"So I was trying to figure out what that was. I was trying to figure out what was going on with my face before I decided what the next step was. So I didn't want to get hit again, so I took a knee to gather myself because I had my legs right away. But I wanted to make sure that the eye and the side of my face was okay."
On his vision from the right eye during the fight:
"I was good until about the eighth round. It was starting to affect me after the eighth. By the 12th, it was shut and I couldn't see. I got hit with a jab right at the beginning of the 12th round and from then on, it was shut.
"I felt like I stopped getting hit after the fourth round. After that, his shots were few and far between. Like I said, the first shot that really hurt me was that first shot."
On his hospital visit:
"I went to Lutheran. I didn't really get an official diagnosis yet because with the swelling, they wanted it to go down a little bit. So I'm going to go and have a follow-up tomorrow. But they checked out my retina and my vision, which is all good. We're just trying to figure out if there's any kind of fracture or anything going on. The swelling still is pretty intense, so we have to give it a couple of days to chill out.
"They did CAT Scan and X-rays and things and they said that it's kind of hard to tell right now, so they want to follow up and make sure that everything is A-okay and then, we'll go from there. Other than the eye, there is not a mark on me. I was more sore after the Taylor fight. I look like [Batman’s nemesis] Two-Face. If I turn my face to the left side, it looks completely normal but if I turn it to the other side, the other side is a mess."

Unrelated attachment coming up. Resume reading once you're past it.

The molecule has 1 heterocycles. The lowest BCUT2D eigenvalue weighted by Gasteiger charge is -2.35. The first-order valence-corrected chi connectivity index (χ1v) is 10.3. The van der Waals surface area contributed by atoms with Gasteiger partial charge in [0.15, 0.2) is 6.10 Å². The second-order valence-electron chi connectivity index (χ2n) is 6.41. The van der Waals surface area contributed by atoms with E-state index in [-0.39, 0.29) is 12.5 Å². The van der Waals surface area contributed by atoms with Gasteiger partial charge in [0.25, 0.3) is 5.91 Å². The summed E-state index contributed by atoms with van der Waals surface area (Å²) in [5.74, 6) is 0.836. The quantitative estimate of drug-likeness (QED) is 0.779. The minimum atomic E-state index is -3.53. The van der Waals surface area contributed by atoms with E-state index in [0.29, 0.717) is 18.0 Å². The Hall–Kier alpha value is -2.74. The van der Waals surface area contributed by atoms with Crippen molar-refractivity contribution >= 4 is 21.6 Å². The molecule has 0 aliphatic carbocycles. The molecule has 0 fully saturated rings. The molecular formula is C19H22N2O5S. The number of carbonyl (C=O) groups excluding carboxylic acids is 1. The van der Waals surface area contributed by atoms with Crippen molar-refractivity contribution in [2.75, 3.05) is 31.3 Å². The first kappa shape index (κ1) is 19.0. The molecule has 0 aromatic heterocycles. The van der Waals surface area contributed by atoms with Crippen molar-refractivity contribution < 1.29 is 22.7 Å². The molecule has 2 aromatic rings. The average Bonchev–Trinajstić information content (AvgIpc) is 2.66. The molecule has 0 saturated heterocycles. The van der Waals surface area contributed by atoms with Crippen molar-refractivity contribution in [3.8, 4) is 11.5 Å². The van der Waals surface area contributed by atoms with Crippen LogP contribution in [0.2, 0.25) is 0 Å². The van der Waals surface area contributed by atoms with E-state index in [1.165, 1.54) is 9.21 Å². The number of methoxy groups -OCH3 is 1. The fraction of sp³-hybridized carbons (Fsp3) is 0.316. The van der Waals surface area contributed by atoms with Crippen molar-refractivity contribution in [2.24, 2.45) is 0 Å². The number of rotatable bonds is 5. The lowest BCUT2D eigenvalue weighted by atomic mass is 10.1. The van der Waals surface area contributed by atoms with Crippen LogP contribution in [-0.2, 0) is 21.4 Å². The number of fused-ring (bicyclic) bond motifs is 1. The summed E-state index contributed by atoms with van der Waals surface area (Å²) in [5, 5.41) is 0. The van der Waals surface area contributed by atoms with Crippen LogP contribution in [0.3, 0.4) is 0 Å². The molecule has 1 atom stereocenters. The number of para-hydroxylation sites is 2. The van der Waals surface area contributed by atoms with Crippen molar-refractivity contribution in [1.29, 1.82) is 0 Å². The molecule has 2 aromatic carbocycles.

On his Italian-American/Argentine-American heritage:
"In the pre-fight press coverage, people were referring to and talking about Ruslan and his being from Siberia and that being such a tough place and a tough upbringing and how I came from the suburbs of Long Island, which is not a tough place. But I said toughness is in my blood.
"My mother is from Argentina; my father's Italian and that's two cultures that are ingrained in me. So I say that my toughness comes from inside of me, not how I was raised. I have that in my blood."
On his growing affinity with Argentines:
"I spent a couple of training camps out in Oxnard, Calif., with Marcos Maidana and he actually reached out to me on Twitter and congratulated me on the fight. He's a buddy of mine. Sergio Martinez is one of my favorite fighters to watch with his style and his attitude. A lot of the fans from Argentina are reaching out to me.
"I don't know if they're looking for a new Argentine champ or what but I think that a lot of Argentine fans are identifying with me and it's cool. It's an honor. I'm very ingrained with both of my cultures, the Italian and the Argentines. I grew up with my Argentine grandfather and grandmother, so that culture is very ingrained in my upbringing, so it's definitely an honor to be accepted by the Argentine fans."
On what he gained from watching Provodnikov's loss to Tim Bradley:
"I only saw part of the [Mauricio] Herrera fight but I'm not really big on studying tapes. I saw the Tim Bradley fight live and as soon as I saw that fight, I knew that I could beat this guy. I saw that double and triple-jabs give him trouble. I saw that he's open to the body.